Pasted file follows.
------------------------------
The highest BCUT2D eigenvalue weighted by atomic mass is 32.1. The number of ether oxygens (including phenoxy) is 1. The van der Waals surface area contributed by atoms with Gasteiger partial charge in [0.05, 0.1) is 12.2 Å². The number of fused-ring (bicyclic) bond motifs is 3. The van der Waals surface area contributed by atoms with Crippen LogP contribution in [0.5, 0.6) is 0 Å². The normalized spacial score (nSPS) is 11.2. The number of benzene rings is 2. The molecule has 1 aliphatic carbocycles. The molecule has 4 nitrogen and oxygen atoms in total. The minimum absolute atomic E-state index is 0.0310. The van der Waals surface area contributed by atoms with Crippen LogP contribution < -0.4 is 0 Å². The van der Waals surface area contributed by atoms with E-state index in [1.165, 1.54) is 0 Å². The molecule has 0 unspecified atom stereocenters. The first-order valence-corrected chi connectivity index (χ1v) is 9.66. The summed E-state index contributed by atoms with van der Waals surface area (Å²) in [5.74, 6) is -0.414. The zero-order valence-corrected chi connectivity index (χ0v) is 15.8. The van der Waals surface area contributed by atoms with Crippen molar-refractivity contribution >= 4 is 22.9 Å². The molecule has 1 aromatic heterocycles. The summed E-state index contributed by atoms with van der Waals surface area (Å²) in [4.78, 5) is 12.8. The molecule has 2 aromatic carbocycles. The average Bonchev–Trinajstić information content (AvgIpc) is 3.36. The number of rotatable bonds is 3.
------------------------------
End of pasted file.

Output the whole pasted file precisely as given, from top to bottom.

The highest BCUT2D eigenvalue weighted by atomic mass is 32.1. The number of ether oxygens (including phenoxy) is 1. The van der Waals surface area contributed by atoms with Gasteiger partial charge in [0.05, 0.1) is 12.2 Å². The number of fused-ring (bicyclic) bond motifs is 3. The van der Waals surface area contributed by atoms with Crippen LogP contribution in [0.5, 0.6) is 0 Å². The normalized spacial score (nSPS) is 11.2. The number of benzene rings is 2. The molecule has 1 aliphatic carbocycles. The molecule has 4 nitrogen and oxygen atoms in total. The minimum absolute atomic E-state index is 0.0310. The van der Waals surface area contributed by atoms with Crippen LogP contribution < -0.4 is 0 Å². The van der Waals surface area contributed by atoms with E-state index in [1.165, 1.54) is 0 Å². The molecule has 0 unspecified atom stereocenters. The first-order valence-corrected chi connectivity index (χ1v) is 9.66. The summed E-state index contributed by atoms with van der Waals surface area (Å²) in [5.74, 6) is -0.414. The zero-order valence-corrected chi connectivity index (χ0v) is 15.8. The van der Waals surface area contributed by atoms with Crippen molar-refractivity contribution >= 4 is 22.9 Å². The molecule has 1 aromatic heterocycles. The summed E-state index contributed by atoms with van der Waals surface area (Å²) in [4.78, 5) is 12.8. The molecule has 2 aromatic carbocycles. The average Bonchev–Trinajstić information content (AvgIpc) is 3.36. The number of rotatable bonds is 3.